State v. Coston, 082919 MESC, Pen-18-481

Docket Nº:Pen-18-481
Opinion Judge:SAUFLEY, C.J.
Party Name:STATE OF MAINE v. LARRY F. COSTON II
Attorney:Zachary J. Smith, Esq. (orally), Lawsmith Legal Services, L.L.C., Bangor, for appellant Larry F. Coston II Marianne Lynch, District Attorney, and Mark A. Rucci, Asst. Dist. Atty. (orally), Prosecutorial District V, Bangor, for appellee State of Maine
Judge Panel:Panel: SAUFLEY, C.J., and ALEXANDER, MEAD, GORMAN, JABAR, HJELM, and HUMPHREY, JJ.
Case Date:August 29, 2019
Court:Supreme Judicial Court of Maine

2019 ME 141

STATE OF MAINE

v.

LARRY F. COSTON II

No. Pen-18-481

Supreme Court of Maine

August 29, 2019

Argued: June 25, 2019

Zachary J. Smith, Esq. (orally), Lawsmith Legal Services, L.L.C., Bangor, for appellant Larry F. Coston II

Marianne Lynch, District Attorney, and Mark A. Rucci, Asst. Dist. Atty. (orally), Prosecutorial District V, Bangor, for appellee State of Maine

Panel: SAUFLEY, C.J., and ALEXANDER, MEAD, GORMAN, JABAR, HJELM, and HUMPHREY, JJ.

SAUFLEY, C.J.

[¶1] Larry F. Coston II appeals from a judgment of conviction of burglary (Class C), 17-A M.R.S. § 401(1)(A) (2018), 1 entered by the court (Anderson, J.) after a jury trial. He argues that the court erred in admitting recordings of incriminating telephone conversations that he had with his girlfriend while he was in jail. We affirm the judgment.

I. BACKGROUND

[¶2] Coston was tried by a jury in October 2018 on a charge of burglary arising from events that had occurred in May 2018.2 The State presented evidence that Coston borrowed a car; drove his friend to a location near a convenience store where the friend intended to break in to steal cash or goods; and, after the friend broke into the store and stole cigarettes, drove the friend home.

[¶3] As part of its case-in-chief, the State sought to admit recordings of Costons telephone conversations that were recorded by the jail in which Coston was held after his arrest. The State offered the testimony of a Penobscot County jail administrator and a Dexter police officer to establish the means by which the jails phone calls are recorded, preserved, and retrieved. The jail has a contract with an out-of-state company to provide telecommunications services for inmates. Inmates are assigned identification numbers that they must use to place calls. All calls in the jail are recorded except for inmates calls to and from their attorneys and calls placed on the separate, internal phone system of the jail. The recordings are collected and preserved on the companys servers outside of Maine.

[¶4] The recordings may be accessed and searched by jail administrators and law enforcement via a website that requires entry of a username and password. The recordings here were downloaded from the systems website by the Dexter police officer, who kept his username secure in his desk at work, had his password memorized, and accessed the website in his office on a desktop computer that cannot be used without a password. The officer testified that he did not alter the recorded calls or delete anything from them.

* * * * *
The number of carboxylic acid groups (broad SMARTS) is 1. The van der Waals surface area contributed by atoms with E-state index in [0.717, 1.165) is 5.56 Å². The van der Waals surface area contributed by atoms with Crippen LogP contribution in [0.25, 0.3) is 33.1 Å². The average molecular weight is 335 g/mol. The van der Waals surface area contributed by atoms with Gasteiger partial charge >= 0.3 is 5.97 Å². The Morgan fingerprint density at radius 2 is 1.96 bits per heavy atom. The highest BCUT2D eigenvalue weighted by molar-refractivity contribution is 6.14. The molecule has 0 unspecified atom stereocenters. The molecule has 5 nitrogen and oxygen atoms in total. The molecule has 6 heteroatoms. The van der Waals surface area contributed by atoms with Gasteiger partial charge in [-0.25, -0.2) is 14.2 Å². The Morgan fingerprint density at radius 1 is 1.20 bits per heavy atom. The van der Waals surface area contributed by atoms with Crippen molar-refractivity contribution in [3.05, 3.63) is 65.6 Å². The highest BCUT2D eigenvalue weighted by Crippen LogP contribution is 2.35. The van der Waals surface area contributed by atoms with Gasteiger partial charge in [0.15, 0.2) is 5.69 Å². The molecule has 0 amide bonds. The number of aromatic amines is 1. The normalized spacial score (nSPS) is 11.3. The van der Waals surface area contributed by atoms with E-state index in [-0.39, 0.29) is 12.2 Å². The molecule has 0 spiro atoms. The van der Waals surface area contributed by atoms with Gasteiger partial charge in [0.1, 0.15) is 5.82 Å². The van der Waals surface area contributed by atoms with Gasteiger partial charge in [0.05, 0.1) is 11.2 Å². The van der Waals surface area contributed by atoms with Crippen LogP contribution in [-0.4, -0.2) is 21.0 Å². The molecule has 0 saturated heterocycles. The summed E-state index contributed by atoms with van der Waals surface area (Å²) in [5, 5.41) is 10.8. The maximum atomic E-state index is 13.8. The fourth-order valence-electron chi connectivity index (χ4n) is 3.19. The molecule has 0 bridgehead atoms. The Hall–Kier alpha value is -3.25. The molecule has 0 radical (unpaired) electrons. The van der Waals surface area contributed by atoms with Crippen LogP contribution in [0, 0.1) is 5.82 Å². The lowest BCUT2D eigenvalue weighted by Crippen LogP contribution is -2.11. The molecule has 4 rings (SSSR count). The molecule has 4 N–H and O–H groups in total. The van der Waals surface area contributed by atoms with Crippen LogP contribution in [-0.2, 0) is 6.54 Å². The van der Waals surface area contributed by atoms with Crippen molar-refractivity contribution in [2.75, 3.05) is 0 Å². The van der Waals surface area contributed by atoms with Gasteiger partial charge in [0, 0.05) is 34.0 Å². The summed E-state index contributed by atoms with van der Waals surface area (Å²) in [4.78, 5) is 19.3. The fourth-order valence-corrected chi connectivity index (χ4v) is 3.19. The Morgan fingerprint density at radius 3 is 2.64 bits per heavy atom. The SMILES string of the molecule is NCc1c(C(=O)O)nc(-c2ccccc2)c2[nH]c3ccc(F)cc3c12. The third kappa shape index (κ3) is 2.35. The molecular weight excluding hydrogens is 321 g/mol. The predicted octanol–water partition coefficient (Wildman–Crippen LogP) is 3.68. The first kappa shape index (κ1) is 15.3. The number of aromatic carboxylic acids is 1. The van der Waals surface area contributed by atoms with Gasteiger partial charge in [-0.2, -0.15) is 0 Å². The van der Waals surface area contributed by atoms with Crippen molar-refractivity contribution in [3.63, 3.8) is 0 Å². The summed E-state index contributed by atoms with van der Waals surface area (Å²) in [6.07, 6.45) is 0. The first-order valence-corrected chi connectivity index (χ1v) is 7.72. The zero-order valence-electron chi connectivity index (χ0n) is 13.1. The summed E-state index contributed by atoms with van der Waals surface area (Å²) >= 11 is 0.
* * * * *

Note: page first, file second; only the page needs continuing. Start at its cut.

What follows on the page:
[¶5] Although Coston objected to the admission of the recordings, asserting a failure of foundation and the States failure to eliminate any possibility of tampering, there was no evidence of tampering or other evidence suggesting any alteration of the audio that was to be played to the jury. The court determined that a sufficient foundation had been laid for the recordings and admitted them, concluding that nothing suggested that anyone had tampered with the recordings.

[¶6] After the State rested its case, Coston testified that he had not known what his friend had intended to do when he gave him a ride in the borrowed car and that he had not become suspicious until his friend returned to the car carrying cigarettes and wearing different clothes.

[¶7] The jury found Coston guilty of burglary, and the court sentenced him to one year of imprisonment, with all but sixty days suspended, and a one-year term of probation.3

II. DISCUSSION

[¶8] Coston primarily challenges the adequacy of the foundation that the State provided to establish the authenticity of the jails recordings.4 To authenticate an item of evidence, including an item of electronic evidence, "the proponent must produce evidence sufficient to support a finding that the item is what the proponent claims it is." M.R. Evid. 901(a); see State v. Churchill, 2011 ME 121, ¶ 6, 32 A.3d 1026. "The standard embodies a flexible approach to authentication reflecting a low burden of proof." Churchill, 2011 ME 121, ¶ 6, 32 A.3d 1026 (quotation marks omitted). If there is a question about the integrity of electronic data, that question generally goes to "the weight of electronically based evidence, not its...

To continue reading

FREE SIGN UP